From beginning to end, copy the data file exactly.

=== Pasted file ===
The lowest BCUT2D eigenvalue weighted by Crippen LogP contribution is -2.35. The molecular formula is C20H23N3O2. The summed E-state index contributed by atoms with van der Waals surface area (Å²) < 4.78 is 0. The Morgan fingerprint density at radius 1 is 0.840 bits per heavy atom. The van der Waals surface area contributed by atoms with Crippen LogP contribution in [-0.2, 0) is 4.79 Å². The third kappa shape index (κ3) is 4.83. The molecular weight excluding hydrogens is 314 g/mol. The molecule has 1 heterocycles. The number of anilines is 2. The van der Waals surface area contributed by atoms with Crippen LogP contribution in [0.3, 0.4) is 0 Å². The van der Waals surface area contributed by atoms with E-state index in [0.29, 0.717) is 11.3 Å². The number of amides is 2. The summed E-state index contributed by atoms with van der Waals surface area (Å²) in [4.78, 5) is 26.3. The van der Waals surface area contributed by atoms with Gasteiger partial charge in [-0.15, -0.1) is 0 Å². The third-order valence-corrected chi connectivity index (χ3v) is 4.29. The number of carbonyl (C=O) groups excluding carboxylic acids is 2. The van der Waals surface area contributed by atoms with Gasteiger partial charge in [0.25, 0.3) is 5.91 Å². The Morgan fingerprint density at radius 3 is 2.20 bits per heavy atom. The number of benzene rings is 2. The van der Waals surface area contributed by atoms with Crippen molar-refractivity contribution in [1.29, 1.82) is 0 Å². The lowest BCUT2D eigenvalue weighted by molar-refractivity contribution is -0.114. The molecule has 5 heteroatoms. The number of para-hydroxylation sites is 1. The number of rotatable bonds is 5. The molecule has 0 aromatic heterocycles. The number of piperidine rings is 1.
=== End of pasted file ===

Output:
The lowest BCUT2D eigenvalue weighted by Crippen LogP contribution is -2.35. The molecular formula is C20H23N3O2. The summed E-state index contributed by atoms with van der Waals surface area (Å²) < 4.78 is 0. The Morgan fingerprint density at radius 1 is 0.840 bits per heavy atom. The van der Waals surface area contributed by atoms with Crippen LogP contribution in [-0.2, 0) is 4.79 Å². The third kappa shape index (κ3) is 4.83. The molecular weight excluding hydrogens is 314 g/mol. The molecule has 1 heterocycles. The number of anilines is 2. The van der Waals surface area contributed by atoms with Crippen LogP contribution in [0.3, 0.4) is 0 Å². The van der Waals surface area contributed by atoms with E-state index in [0.29, 0.717) is 11.3 Å². The number of amides is 2. The summed E-state index contributed by atoms with van der Waals surface area (Å²) in [4.78, 5) is 26.3. The van der Waals surface area contributed by atoms with Gasteiger partial charge in [-0.15, -0.1) is 0 Å². The third-order valence-corrected chi connectivity index (χ3v) is 4.29. The number of carbonyl (C=O) groups excluding carboxylic acids is 2. The van der Waals surface area contributed by atoms with Gasteiger partial charge in [0.25, 0.3) is 5.91 Å². The Morgan fingerprint density at radius 3 is 2.20 bits per heavy atom. The number of benzene rings is 2. The van der Waals surface area contributed by atoms with Crippen molar-refractivity contribution in [1.29, 1.82) is 0 Å². The lowest BCUT2D eigenvalue weighted by molar-refractivity contribution is -0.114. The molecule has 5 heteroatoms. The number of para-hydroxylation sites is 1. The number of rotatable bonds is 5. The molecule has 0 aromatic heterocycles. The number of piperidine rings is 1.